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Image of East Gaulish Terra Sigillata Body Sherd

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Bookmark: http://triarte.brynmawr.edu/objects-1/info/153899





East Gaulish Terra Sigillata Body Sherd



Clay

maximum length
1 1/2 x 1 5/16 x 1/4 in. (3.8 x 3.3 x 0.6 cm)

Bryn Mawr College
Accession Number: P.1631
Geography: Europe, Germany
Classification: Containers and Vessels; Vessels
Culture/Nationality: Roman
Findspot: Silchester, England

Keywords Click a term to view the records with the same keyword
This object has the following keywords:
  • graffiti art - A broad genre of visual communication placed on surfaces, usually in urban environments; term reserved for works that are considered art or artistic, rather than casual notations or scribbles, which are called "graffiti." Examples of graffiti art include works expressed in a signature form, in either a stylized monogram or as large colorful murals. Examples may include works that are not in graphic media or are not created directly on the surface, but created and then applied to the surface. Graffiti art has occasionally been created as paintings on moveable supports. Contemporary graffiti art emerged in the mid-1970s in New York City, rendered in spray paint on subway train cars and walls. Originally graffiti art was illegal, applied to unauthorized public space or property by individuals or groups, though now it may also appear as commissioned work.
  • sherds - Limited to fragments of pottery or glass.
  • Terra sigillata - Refers a style used in fine pottery of Italy, Gaul, and Germany, and throughout the Roman Empire from the first century BCE to the third century CE. It developed from the traditions of ancient Greek pottery in the use of calcitic clays rich in iron compounds to produce a glossy surface, but it differs from Greek pottery in employing a single-phase firing in an open kiln. It is characterized by its red color, smooth finish, and sometimes by decorations of stamped figures or patterns. The term was coined in the ninteenth century, and historically there has been disagreement regarding to which pottery it applies, stemming from various interpretations of the term as either "stamped earth," with reference to the stamped designs, or "sealed earth" with reference to an astringent, fatty, medicinal bole called "terra sigillata," from the island of Lemnos, that was thought to be the clay from which the pottery was made. Further confusion has surrounded the relationship of this term and "Samian ware" or "Samian."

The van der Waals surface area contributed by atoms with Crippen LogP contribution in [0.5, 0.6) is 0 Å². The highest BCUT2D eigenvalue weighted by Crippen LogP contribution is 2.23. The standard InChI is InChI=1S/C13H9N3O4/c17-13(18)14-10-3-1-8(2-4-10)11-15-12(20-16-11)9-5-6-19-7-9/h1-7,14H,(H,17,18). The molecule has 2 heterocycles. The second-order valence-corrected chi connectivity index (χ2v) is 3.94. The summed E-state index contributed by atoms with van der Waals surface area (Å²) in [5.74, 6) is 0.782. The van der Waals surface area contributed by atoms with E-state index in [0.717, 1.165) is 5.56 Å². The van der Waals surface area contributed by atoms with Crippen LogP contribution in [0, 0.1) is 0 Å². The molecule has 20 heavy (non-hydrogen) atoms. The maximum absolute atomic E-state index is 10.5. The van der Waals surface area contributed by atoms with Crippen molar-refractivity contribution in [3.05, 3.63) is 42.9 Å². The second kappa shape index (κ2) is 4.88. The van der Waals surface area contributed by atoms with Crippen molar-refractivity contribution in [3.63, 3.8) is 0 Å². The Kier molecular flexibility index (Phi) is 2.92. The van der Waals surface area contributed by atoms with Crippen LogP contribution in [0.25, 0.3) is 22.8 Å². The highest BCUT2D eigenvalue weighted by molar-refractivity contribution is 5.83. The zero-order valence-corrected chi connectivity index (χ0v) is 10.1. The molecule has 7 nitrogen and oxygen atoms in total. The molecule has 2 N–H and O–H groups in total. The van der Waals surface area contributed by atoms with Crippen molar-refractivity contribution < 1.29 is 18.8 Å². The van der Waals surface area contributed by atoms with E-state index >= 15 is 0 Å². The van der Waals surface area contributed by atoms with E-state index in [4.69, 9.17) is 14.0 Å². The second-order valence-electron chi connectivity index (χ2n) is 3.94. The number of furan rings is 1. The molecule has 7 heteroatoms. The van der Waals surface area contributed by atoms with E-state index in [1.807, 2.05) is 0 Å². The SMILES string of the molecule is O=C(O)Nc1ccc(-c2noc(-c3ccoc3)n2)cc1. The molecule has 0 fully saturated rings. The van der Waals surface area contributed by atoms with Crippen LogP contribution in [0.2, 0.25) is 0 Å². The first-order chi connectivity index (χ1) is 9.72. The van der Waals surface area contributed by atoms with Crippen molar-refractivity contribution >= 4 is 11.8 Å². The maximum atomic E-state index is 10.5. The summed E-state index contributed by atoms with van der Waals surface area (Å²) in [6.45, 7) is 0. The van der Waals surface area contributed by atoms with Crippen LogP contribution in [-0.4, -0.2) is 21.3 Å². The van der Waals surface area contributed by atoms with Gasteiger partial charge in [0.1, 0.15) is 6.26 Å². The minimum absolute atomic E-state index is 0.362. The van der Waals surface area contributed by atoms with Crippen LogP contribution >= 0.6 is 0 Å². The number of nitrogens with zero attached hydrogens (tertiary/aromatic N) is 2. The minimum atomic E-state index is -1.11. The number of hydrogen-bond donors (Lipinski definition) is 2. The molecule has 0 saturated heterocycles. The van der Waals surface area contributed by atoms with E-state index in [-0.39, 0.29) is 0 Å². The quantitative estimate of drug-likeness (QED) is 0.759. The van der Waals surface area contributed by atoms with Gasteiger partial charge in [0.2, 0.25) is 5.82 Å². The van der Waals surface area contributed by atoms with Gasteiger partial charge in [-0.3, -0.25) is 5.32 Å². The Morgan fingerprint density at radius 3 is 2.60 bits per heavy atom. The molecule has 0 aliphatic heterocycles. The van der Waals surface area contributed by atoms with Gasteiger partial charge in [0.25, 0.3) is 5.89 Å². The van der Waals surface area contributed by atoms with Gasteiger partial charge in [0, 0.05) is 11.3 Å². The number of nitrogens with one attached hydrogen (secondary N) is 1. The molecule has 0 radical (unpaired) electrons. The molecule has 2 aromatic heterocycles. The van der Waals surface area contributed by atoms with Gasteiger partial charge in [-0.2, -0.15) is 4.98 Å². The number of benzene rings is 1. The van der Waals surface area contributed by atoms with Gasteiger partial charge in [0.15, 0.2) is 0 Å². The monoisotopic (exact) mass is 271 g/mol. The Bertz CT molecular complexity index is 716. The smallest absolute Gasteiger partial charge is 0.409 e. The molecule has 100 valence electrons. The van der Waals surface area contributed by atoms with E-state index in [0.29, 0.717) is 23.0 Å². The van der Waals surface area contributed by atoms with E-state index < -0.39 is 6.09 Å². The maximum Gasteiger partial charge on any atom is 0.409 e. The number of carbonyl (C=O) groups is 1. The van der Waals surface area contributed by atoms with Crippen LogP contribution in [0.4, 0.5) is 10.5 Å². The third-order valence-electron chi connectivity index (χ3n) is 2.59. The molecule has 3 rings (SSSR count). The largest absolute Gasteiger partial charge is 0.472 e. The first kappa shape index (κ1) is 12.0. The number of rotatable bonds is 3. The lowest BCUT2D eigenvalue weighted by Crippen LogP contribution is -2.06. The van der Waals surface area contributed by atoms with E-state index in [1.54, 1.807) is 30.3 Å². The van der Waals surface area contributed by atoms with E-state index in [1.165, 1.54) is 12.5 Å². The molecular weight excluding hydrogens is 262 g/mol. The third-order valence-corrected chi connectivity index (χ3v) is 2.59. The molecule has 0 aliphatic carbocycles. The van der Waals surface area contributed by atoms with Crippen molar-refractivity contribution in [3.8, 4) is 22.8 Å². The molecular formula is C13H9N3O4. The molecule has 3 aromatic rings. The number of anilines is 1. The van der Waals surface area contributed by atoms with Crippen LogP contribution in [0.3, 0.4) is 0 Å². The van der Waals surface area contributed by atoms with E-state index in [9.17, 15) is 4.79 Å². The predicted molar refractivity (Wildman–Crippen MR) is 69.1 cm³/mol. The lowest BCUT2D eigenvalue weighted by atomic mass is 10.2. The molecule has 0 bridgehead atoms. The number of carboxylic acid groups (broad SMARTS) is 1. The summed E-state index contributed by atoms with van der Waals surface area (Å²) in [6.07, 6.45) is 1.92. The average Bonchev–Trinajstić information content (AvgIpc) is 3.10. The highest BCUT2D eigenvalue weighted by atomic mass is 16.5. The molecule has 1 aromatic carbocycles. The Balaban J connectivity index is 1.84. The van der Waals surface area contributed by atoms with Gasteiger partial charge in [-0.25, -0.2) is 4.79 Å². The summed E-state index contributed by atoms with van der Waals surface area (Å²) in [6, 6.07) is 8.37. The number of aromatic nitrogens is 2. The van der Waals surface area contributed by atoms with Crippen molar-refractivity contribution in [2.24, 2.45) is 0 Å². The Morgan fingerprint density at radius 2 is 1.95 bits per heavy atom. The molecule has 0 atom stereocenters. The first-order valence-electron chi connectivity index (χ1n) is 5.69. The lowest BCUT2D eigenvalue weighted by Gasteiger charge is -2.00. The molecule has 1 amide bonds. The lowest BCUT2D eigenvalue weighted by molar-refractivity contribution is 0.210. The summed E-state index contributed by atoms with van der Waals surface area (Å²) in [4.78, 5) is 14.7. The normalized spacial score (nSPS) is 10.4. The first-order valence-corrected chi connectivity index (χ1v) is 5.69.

Additional Images Click an image to view a larger version
Additional Image P.1631_BMC_f_2.jpg
P.1631_BMC_f_2.jpg

Dimensions
  • maximum length Dimensions: 1 1/2 x 1 5/16 x 1/4 in. (3.8 x 3.334 x 0.635 cm)

If you would like to cite this object in a Wikipedia article please use the following template:

<ref name=BMC>cite web |url=http://triarte.brynmawr.edu/objects-1/info/153899 |title=East Gaulish Terra Sigillata Body Sherd |author=Bryn Mawr College Library Special Collections |accessdate=8/19/2022 |publisher=Bryn Mawr College</ref>

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